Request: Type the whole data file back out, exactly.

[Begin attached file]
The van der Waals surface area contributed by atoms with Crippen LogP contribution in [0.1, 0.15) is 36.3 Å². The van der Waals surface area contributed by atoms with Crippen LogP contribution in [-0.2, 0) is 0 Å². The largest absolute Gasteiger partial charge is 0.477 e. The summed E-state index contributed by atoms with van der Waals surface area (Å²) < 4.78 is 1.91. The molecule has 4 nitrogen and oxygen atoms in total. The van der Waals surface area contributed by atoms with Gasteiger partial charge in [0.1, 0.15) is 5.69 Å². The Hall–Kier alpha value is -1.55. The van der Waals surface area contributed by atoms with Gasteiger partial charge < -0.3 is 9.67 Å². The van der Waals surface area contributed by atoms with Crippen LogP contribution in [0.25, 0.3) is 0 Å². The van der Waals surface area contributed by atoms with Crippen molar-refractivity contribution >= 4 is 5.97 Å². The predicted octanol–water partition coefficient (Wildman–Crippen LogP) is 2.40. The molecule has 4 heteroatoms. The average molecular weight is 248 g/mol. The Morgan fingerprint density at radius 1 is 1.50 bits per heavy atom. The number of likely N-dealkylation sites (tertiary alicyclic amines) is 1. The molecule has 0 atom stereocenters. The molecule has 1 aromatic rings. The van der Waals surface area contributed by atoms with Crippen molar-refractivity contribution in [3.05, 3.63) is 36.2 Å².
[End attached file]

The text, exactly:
The van der Waals surface area contributed by atoms with Crippen LogP contribution in [0.1, 0.15) is 36.3 Å². The van der Waals surface area contributed by atoms with Crippen LogP contribution in [-0.2, 0) is 0 Å². The largest absolute Gasteiger partial charge is 0.477 e. The summed E-state index contributed by atoms with van der Waals surface area (Å²) < 4.78 is 1.91. The molecule has 4 nitrogen and oxygen atoms in total. The van der Waals surface area contributed by atoms with Gasteiger partial charge in [0.1, 0.15) is 5.69 Å². The Hall–Kier alpha value is -1.55. The van der Waals surface area contributed by atoms with Gasteiger partial charge < -0.3 is 9.67 Å². The van der Waals surface area contributed by atoms with Crippen LogP contribution in [0.25, 0.3) is 0 Å². The van der Waals surface area contributed by atoms with Crippen molar-refractivity contribution >= 4 is 5.97 Å². The predicted octanol–water partition coefficient (Wildman–Crippen LogP) is 2.40. The molecule has 4 heteroatoms. The average molecular weight is 248 g/mol. The Morgan fingerprint density at radius 1 is 1.50 bits per heavy atom. The number of likely N-dealkylation sites (tertiary alicyclic amines) is 1. The molecule has 0 atom stereocenters. The molecule has 1 aromatic rings. The van der Waals surface area contributed by atoms with Crippen molar-refractivity contribution in [3.05, 3.63) is 36.2 Å².